Why Digital Marketing Can’t Save You
20th century ad marketing was predicated on pushing messages about your products and services out to potential customers. The more you told them, the more potential customers you sold. The bigger your ad budget, the bigger the results you could expect. Of course, the largest companies tended to spend the most amount of money and, therefore, their ad messages appeared more frequently and more prominently than their smaller competitors. This was called a competitive advantage. I did this for 20 years in our Chicago marketing firm for both very large and small clients.
Today’s marketing axiom works in the opposite direction, meaning the company that has figured out what its customers most want and can provide it better than anyone else, wins—regardless of their size. What happened?
The Internet of course. It leveled the playing field by making the tiniest of companies with the biggest ideas able to rise above the large, legacy corporations that have dominated the business landscape for decades. Companies such as Google and Facebook, that came out of seemingly nowhere, are now the new market leaders and are the primary focus of the media throughout the world.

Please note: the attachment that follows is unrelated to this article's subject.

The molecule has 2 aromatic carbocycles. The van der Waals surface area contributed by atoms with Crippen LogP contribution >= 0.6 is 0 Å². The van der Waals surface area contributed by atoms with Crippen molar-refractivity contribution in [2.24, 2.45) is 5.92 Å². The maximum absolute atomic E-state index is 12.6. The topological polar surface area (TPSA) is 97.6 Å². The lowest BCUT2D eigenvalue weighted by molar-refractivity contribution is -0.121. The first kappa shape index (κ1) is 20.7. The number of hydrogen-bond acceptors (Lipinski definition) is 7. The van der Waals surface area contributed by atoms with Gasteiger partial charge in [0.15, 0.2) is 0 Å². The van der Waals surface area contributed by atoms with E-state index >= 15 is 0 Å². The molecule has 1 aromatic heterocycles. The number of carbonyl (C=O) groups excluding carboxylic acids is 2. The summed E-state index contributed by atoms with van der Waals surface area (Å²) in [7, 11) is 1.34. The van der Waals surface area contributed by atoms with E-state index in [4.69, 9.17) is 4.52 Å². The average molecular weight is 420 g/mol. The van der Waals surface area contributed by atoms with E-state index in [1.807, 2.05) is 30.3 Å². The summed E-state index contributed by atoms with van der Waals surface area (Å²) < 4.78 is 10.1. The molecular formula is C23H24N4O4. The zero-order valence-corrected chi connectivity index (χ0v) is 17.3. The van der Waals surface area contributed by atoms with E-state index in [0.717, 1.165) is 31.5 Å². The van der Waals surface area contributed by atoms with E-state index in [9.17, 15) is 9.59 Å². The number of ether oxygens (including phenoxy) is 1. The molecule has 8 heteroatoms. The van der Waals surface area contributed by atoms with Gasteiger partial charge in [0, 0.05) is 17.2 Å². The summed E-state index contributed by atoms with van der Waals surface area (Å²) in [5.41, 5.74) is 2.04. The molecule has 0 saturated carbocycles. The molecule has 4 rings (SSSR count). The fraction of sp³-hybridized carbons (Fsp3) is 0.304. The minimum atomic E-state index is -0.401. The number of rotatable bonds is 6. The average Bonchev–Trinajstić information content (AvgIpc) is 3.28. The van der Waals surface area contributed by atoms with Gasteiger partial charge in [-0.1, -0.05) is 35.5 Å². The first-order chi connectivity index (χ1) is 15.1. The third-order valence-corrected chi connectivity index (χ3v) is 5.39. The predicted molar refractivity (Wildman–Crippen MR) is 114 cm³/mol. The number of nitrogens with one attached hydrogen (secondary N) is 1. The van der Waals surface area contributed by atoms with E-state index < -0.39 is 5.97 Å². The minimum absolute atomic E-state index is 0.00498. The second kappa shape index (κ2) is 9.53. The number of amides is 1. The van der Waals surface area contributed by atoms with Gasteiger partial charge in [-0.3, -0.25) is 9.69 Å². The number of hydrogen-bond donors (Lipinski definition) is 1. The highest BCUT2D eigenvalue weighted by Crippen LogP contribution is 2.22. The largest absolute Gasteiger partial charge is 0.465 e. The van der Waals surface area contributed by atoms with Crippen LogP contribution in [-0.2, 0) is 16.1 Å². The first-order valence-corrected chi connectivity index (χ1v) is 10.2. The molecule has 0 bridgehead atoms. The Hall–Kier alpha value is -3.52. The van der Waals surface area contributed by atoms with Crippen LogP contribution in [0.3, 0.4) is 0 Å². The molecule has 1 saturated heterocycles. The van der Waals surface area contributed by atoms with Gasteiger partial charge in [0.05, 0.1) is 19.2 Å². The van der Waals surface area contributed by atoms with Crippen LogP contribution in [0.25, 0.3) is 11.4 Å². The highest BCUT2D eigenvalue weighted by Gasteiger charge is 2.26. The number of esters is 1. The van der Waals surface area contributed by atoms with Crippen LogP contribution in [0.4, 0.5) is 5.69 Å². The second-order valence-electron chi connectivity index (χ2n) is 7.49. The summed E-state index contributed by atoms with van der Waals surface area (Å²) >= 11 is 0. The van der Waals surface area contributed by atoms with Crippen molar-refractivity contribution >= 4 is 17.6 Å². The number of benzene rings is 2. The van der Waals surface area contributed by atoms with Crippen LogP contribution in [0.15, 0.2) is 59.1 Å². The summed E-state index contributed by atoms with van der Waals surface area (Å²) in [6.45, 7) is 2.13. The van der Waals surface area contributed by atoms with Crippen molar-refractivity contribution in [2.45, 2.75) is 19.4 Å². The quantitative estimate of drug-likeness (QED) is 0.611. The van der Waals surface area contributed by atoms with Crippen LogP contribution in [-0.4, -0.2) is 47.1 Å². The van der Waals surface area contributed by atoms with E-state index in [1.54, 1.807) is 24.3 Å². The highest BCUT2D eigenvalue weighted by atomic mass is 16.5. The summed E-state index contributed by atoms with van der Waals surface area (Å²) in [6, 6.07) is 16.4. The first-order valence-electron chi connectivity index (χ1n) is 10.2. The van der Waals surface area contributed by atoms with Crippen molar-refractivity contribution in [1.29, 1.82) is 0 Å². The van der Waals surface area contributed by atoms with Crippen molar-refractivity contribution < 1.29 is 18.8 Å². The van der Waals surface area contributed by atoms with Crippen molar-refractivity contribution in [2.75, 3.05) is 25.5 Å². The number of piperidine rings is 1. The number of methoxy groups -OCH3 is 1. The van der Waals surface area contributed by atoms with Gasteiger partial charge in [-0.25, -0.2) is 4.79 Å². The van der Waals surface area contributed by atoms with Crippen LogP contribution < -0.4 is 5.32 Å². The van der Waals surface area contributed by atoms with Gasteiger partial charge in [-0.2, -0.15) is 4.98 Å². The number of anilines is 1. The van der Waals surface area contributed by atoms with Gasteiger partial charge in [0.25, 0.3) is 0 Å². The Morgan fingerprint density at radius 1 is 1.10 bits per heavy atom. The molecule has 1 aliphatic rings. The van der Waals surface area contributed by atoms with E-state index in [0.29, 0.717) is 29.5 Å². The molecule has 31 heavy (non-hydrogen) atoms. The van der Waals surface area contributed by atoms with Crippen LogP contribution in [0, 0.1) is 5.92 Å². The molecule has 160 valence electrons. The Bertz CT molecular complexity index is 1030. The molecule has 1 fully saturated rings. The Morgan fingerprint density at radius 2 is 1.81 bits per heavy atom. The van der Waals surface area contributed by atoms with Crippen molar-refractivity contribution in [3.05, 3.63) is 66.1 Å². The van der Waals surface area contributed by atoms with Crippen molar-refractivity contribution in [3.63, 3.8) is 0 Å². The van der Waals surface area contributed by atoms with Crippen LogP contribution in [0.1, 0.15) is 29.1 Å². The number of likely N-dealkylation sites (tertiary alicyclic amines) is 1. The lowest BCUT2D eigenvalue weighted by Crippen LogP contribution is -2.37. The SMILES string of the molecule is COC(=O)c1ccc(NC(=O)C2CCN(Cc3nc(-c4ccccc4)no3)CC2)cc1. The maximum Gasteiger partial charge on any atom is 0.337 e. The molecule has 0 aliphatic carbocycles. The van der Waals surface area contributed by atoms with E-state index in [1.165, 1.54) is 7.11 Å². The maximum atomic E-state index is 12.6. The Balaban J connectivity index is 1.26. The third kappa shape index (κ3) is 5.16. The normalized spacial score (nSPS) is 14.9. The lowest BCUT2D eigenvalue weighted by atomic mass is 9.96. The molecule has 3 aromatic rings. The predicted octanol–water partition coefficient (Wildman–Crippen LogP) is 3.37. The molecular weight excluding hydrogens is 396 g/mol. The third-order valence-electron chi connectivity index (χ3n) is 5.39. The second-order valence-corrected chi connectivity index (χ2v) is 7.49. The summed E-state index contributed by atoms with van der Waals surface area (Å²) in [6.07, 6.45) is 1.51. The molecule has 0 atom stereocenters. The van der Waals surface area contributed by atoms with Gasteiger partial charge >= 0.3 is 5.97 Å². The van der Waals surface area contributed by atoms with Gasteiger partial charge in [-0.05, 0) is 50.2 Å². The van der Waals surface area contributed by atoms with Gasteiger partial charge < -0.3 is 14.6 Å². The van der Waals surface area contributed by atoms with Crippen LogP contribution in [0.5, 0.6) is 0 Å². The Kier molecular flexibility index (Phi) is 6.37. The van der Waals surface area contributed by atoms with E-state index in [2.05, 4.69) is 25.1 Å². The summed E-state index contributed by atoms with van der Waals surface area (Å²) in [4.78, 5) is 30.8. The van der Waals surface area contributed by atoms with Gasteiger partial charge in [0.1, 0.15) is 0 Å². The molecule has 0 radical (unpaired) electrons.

All of this sounds exciting, but there is an inherent danger that has been observed by more than a few market strategists. That is, the foolhardy notion that digital marketing can dress up your value proposition using today’s newest new media platforms and techniques.
The problem is, these new media are a magnifying glass. What once took months or years to get out can now be done in minutes or weeks so. If your value proposition is weak, sub-standard or worse, more people will know that and your market position will worsen, not improve, by using digital media!
Is this a case against digital marketing? Heavens no. But if you are spending your digital dimes to sell analog dollars because you think that will make your customer take you more seriously, you’re in trouble.
Tom Marin is the president of MarketCues, a national consulting firm. Tom serves as a senior advisor and change-management consultant with 35 years of experience. He has worked for some of the world’s largest corporations, as well as middle-market firms. Tom's focus is to plan and drive strategy shifts and strategic growth programs in the printing industry and a diverse range of market areas.